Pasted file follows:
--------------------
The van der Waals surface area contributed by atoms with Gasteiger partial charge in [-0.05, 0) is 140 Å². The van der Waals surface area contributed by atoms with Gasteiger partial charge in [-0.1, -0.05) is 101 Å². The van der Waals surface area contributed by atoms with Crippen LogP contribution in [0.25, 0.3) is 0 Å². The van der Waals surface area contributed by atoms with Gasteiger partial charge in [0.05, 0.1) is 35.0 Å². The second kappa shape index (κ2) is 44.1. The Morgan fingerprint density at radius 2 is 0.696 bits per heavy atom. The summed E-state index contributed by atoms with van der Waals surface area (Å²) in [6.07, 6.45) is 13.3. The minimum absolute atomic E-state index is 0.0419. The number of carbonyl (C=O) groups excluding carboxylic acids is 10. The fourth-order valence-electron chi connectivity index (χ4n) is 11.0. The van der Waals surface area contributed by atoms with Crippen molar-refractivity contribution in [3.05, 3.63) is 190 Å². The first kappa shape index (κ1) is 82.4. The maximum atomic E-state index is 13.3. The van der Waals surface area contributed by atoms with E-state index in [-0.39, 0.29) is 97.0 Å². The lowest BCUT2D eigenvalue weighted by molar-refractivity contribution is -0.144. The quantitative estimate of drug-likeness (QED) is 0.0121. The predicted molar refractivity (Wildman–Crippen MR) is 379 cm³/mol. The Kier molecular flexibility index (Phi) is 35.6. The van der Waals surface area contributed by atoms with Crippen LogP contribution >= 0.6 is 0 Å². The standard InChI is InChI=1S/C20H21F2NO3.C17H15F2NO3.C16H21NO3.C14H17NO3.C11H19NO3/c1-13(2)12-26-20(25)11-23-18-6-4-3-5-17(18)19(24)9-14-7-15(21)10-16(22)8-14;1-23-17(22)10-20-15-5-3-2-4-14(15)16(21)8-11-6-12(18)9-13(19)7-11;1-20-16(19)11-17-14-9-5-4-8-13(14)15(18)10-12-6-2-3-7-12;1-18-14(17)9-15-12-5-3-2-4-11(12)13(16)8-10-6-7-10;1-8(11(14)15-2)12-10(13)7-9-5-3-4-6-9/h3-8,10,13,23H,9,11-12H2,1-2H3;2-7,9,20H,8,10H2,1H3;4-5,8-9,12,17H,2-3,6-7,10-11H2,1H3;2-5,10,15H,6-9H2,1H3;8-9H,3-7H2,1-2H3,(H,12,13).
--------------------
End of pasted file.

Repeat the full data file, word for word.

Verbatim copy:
The van der Waals surface area contributed by atoms with Gasteiger partial charge in [-0.05, 0) is 140 Å². The van der Waals surface area contributed by atoms with Gasteiger partial charge in [-0.1, -0.05) is 101 Å². The van der Waals surface area contributed by atoms with Crippen LogP contribution in [0.25, 0.3) is 0 Å². The van der Waals surface area contributed by atoms with Gasteiger partial charge in [0.05, 0.1) is 35.0 Å². The second kappa shape index (κ2) is 44.1. The Morgan fingerprint density at radius 2 is 0.696 bits per heavy atom. The summed E-state index contributed by atoms with van der Waals surface area (Å²) in [6.07, 6.45) is 13.3. The minimum absolute atomic E-state index is 0.0419. The number of carbonyl (C=O) groups excluding carboxylic acids is 10. The fourth-order valence-electron chi connectivity index (χ4n) is 11.0. The van der Waals surface area contributed by atoms with Crippen molar-refractivity contribution in [3.05, 3.63) is 190 Å². The first kappa shape index (κ1) is 82.4. The maximum atomic E-state index is 13.3. The van der Waals surface area contributed by atoms with E-state index in [-0.39, 0.29) is 97.0 Å². The lowest BCUT2D eigenvalue weighted by molar-refractivity contribution is -0.144. The quantitative estimate of drug-likeness (QED) is 0.0121. The predicted molar refractivity (Wildman–Crippen MR) is 379 cm³/mol. The Kier molecular flexibility index (Phi) is 35.6. The van der Waals surface area contributed by atoms with Crippen LogP contribution >= 0.6 is 0 Å². The standard InChI is InChI=1S/C20H21F2NO3.C17H15F2NO3.C16H21NO3.C14H17NO3.C11H19NO3/c1-13(2)12-26-20(25)11-23-18-6-4-3-5-17(18)19(24)9-14-7-15(21)10-16(22)8-14;1-23-17(22)10-20-15-5-3-2-4-14(15)16(21)8-11-6-12(18)9-13(19)7-11;1-20-16(19)11-17-14-9-5-4-8-13(14)15(18)10-12-6-2-3-7-12;1-18-14(17)9-15-12-5-3-2-4-11(12)13(16)8-10-6-7-10;1-8(11(14)15-2)12-10(13)7-9-5-3-4-6-9/h3-8,10,13,23H,9,11-12H2,1-2H3;2-7,9,20H,8,10H2,1H3;4-5,8-9,12,17H,2-3,6-7,10-11H2,1H3;2-5,10,15H,6-9H2,1H3;8-9H,3-7H2,1-2H3,(H,12,13).